Useful mental health tips for parents as kids return to in-person school
[Apr. 7, 2021: Lisa Gonzales]
More than a year after the pandemic began, many kids are just now returning to in-person school. Some students may have a harder time than others dealing with physically going back to campus.
Kelly Richardson, a licensed marriage and family therapist has some advice to help parents and students through this potentially challenging time.
"It's not going to be the normal school that they remember," Richardson said. "We really have to be understanding that this is almost like another new normal.
She noted that it took children a while to adjust to the new normal of distance learning earlier in the pandemic.
"We have to offer the same kindness and patience that we kind of did in the beginning," she said.
Richardson encourages parents to ask their children open-ended questions and really listen to their answers.
Here are some examples of these types of questions:
Are you concerned about anything?
What are you most excited about?
What are you most nervous about?
Richardson also recommends re-establishing structure, setting a bedtime, limiting screen time, and taking baby steps to re-socialize your student.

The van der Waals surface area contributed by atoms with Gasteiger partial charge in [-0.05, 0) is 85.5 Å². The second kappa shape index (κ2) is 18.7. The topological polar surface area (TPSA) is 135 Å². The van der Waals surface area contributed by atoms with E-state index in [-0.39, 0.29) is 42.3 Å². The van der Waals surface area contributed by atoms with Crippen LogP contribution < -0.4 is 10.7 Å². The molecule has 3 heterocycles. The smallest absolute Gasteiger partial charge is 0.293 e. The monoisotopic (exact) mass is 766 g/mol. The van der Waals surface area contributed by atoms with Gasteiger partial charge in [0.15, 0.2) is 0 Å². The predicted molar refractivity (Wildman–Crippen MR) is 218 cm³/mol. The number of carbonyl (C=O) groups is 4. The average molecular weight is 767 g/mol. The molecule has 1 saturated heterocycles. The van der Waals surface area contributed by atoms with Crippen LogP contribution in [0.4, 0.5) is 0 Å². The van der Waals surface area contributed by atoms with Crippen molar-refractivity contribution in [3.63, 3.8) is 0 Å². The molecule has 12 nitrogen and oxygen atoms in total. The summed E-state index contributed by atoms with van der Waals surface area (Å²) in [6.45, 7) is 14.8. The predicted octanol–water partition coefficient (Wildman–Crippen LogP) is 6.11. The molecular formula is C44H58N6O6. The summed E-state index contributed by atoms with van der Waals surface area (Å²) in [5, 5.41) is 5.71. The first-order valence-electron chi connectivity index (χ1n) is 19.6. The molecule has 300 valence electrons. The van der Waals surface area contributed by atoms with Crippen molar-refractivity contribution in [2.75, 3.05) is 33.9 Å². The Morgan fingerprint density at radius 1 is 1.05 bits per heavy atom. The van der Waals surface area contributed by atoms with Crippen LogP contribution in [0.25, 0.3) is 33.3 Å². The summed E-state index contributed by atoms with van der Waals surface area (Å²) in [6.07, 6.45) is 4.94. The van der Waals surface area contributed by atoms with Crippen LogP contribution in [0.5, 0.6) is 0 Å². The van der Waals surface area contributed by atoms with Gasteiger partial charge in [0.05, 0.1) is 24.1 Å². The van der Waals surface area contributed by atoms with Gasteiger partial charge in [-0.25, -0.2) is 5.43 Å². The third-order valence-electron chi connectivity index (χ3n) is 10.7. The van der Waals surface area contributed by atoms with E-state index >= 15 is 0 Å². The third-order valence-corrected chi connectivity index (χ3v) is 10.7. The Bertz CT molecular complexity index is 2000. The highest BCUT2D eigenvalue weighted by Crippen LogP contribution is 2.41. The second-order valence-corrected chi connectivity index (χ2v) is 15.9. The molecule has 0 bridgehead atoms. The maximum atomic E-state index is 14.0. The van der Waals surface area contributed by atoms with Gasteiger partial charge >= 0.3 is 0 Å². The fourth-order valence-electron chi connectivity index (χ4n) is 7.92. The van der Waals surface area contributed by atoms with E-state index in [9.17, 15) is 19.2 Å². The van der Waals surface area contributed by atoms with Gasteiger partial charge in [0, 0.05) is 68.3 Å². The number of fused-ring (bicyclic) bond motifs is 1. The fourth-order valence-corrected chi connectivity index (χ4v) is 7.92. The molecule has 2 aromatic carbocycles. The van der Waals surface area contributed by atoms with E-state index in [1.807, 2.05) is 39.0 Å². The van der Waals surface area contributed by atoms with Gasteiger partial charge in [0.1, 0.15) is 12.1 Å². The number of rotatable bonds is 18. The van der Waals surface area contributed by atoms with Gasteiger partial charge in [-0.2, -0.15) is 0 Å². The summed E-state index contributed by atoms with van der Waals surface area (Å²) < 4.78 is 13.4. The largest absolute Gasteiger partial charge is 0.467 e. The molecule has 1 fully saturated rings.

"Especially for kids that didn't really get out and socialize a lot, it's very scary to kind of reintroduce yourself back into that social network if you feel like you have been out of it for a while," Richardson said.
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When talking with your child, Richardson says to make sure to validate their feelings and concerns so they know they are heard and they are not alone.
Once your child does go back to school, don't overwhelm them with questions when they come home. Richardson said to only ask them one or two questions because they may come home exhausted.
If a student is having debilitating anxiety about returning to class, parents should talk with a school counselor and come up with a plan, she said.